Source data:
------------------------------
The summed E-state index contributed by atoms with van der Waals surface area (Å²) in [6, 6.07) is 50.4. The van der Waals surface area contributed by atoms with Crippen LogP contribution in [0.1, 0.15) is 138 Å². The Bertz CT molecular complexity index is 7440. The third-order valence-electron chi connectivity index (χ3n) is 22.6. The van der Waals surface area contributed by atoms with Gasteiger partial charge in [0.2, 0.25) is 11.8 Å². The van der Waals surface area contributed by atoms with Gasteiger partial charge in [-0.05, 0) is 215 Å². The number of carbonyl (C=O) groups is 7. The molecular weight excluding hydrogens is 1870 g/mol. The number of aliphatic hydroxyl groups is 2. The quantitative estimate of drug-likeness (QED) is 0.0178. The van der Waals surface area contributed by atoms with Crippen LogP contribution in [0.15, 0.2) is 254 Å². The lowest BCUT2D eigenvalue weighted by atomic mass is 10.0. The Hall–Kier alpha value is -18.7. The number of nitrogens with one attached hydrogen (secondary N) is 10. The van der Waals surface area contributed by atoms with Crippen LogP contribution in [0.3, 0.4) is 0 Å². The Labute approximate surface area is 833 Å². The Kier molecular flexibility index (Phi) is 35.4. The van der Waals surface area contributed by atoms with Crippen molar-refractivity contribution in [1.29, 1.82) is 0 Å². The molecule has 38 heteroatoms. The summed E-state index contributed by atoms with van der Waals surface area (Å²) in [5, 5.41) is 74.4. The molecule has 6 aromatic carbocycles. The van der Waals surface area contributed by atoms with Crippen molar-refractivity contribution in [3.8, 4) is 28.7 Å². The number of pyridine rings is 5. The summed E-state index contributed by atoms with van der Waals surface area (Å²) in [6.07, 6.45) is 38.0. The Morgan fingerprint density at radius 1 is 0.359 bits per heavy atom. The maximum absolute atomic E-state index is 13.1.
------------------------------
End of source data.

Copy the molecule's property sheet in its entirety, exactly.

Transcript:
The summed E-state index contributed by atoms with van der Waals surface area (Å²) in [6, 6.07) is 50.4. The van der Waals surface area contributed by atoms with Crippen LogP contribution in [0.1, 0.15) is 138 Å². The Bertz CT molecular complexity index is 7440. The third-order valence-electron chi connectivity index (χ3n) is 22.6. The van der Waals surface area contributed by atoms with Gasteiger partial charge in [0.2, 0.25) is 11.8 Å². The van der Waals surface area contributed by atoms with Gasteiger partial charge in [-0.05, 0) is 215 Å². The number of carbonyl (C=O) groups is 7. The molecular weight excluding hydrogens is 1870 g/mol. The number of aliphatic hydroxyl groups is 2. The quantitative estimate of drug-likeness (QED) is 0.0178. The van der Waals surface area contributed by atoms with Crippen LogP contribution in [0.15, 0.2) is 254 Å². The lowest BCUT2D eigenvalue weighted by atomic mass is 10.0. The Hall–Kier alpha value is -18.7. The number of nitrogens with one attached hydrogen (secondary N) is 10. The van der Waals surface area contributed by atoms with Crippen LogP contribution in [0.3, 0.4) is 0 Å². The Labute approximate surface area is 833 Å². The Kier molecular flexibility index (Phi) is 35.4. The van der Waals surface area contributed by atoms with Crippen molar-refractivity contribution in [1.29, 1.82) is 0 Å². The molecule has 38 heteroatoms. The summed E-state index contributed by atoms with van der Waals surface area (Å²) in [5, 5.41) is 74.4. The molecule has 6 aromatic carbocycles. The van der Waals surface area contributed by atoms with Crippen molar-refractivity contribution in [3.8, 4) is 28.7 Å². The number of pyridine rings is 5. The summed E-state index contributed by atoms with van der Waals surface area (Å²) in [6.07, 6.45) is 38.0. The Morgan fingerprint density at radius 1 is 0.359 bits per heavy atom. The maximum absolute atomic E-state index is 13.1.